It was in 1960, that I became the president of the trucking company. Within some 32 years, the company grew as big as seven affiliated company group with about a hundred workers. During that period of time, I have done lots of work and was given various social positions and status. The story about the life of a trucking business person for 32 years is itself quite a story. I call this period of time "my Second Life".
At the age of 60, things happened for me to leave the companies. The disclosure of the company accounts to the labor union was one reason for the family-dominated management staff, including my wife's mother-in-law and brother, to dislike my way of management. You can call it "family feud". So I decided to leave the company with my own will and established the present new firm alone. Oh, yes, I left, or better say, was obliged to be divorced with "the-then-wife"
My management life as trucking industry thus ended in 32 years. But I can say for sure that what I have done and experienced during that period of time turned to be a very good one when things happened for me to throw everything away to turn my life drastically thereafter..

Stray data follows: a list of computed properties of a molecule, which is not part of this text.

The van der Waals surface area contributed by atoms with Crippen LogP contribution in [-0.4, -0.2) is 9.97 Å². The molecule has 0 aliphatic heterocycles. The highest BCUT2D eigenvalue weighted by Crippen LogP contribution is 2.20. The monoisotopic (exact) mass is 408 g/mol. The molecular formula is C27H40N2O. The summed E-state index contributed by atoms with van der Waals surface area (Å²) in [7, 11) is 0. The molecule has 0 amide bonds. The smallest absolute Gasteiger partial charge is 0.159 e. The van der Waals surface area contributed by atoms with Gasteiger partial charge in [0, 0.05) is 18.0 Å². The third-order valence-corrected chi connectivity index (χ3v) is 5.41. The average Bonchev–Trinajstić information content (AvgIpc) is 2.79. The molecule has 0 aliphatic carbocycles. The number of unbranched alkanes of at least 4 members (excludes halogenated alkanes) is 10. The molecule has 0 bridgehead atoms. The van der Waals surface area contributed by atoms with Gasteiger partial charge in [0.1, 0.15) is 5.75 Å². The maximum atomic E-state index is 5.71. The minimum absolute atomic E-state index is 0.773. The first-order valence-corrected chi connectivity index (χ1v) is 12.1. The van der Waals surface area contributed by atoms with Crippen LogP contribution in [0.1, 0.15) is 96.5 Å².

My "third life" is Management Consultant
On 7th, October, 1993, I established a company named LOGITANT, INC. with the capital investment of ten million yen. The firm's English name is "Logitant, Inc.", logistics and management consulting firm. The name is derived from "logistic consultant" and "logic consultant". With my 32-year experience of trucking industry management, I wanted to do something for the industry as a token of my thanks for being with the industry.
The virgin work was visiting American trucking industry for writing articles
As the first virgin work with the newly established firm, I wrote an essay advocating the introduction of the Owner-Operator System to this country. The system is "one person with one truck", that is, independent owner trucker. In this country, trucking company has to possess at least five or seven or ten trucks each according to the size of population where the firm to be opened. That is called "the minimum-number-of-truck regulation". I began my new business as the opinion leader of the deregulation of the trucking industry in Japan. The Owner-Operator System, better known as "Owner Operator" or "Independent Contractor" is not permitted in this country, in spite of the fact that all of the developed countries have this system.
As soon as the first edition of eight series was published in the industry journal "Logistics Japan", I left for the United States for investigation of the American trucking industry. It was late in 1993. That happened to be my second visit to the United States, this time with alone. I stayed for a month, traveling from Michigan to Virginia and across the Continent to the west coast. The story about the trip was written as soon as I returned to Japan. With the series of fifteen editions, the journal published them occupying a whole page each time. The story itself could be well much as a book.